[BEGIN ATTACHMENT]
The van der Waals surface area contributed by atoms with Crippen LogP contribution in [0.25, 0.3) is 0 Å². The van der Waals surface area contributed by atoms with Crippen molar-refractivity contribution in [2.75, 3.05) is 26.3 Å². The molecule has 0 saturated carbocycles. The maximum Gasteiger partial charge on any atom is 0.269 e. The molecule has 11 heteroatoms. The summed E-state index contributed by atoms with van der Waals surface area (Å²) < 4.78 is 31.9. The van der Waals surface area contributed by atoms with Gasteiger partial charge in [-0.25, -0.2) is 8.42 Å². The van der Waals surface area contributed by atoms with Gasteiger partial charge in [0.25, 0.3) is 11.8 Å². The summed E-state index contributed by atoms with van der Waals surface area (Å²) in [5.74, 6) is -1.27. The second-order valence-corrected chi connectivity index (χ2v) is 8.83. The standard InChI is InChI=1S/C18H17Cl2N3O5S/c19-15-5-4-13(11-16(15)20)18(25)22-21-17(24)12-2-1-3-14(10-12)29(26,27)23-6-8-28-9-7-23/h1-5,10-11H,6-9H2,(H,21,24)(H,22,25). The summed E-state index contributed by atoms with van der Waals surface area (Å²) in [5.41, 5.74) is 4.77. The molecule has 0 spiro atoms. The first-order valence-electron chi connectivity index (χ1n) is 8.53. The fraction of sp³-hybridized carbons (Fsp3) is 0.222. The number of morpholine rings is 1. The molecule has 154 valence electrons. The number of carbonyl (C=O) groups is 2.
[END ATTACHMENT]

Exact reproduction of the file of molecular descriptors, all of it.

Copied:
The van der Waals surface area contributed by atoms with Crippen LogP contribution in [0.25, 0.3) is 0 Å². The van der Waals surface area contributed by atoms with Crippen molar-refractivity contribution in [2.75, 3.05) is 26.3 Å². The molecule has 0 saturated carbocycles. The maximum Gasteiger partial charge on any atom is 0.269 e. The molecule has 11 heteroatoms. The summed E-state index contributed by atoms with van der Waals surface area (Å²) < 4.78 is 31.9. The van der Waals surface area contributed by atoms with Gasteiger partial charge in [-0.25, -0.2) is 8.42 Å². The van der Waals surface area contributed by atoms with Gasteiger partial charge in [0.25, 0.3) is 11.8 Å². The summed E-state index contributed by atoms with van der Waals surface area (Å²) in [5.74, 6) is -1.27. The second-order valence-corrected chi connectivity index (χ2v) is 8.83. The standard InChI is InChI=1S/C18H17Cl2N3O5S/c19-15-5-4-13(11-16(15)20)18(25)22-21-17(24)12-2-1-3-14(10-12)29(26,27)23-6-8-28-9-7-23/h1-5,10-11H,6-9H2,(H,21,24)(H,22,25). The summed E-state index contributed by atoms with van der Waals surface area (Å²) in [5.41, 5.74) is 4.77. The molecule has 0 spiro atoms. The first-order valence-electron chi connectivity index (χ1n) is 8.53. The fraction of sp³-hybridized carbons (Fsp3) is 0.222. The number of morpholine rings is 1. The molecule has 154 valence electrons. The number of carbonyl (C=O) groups is 2.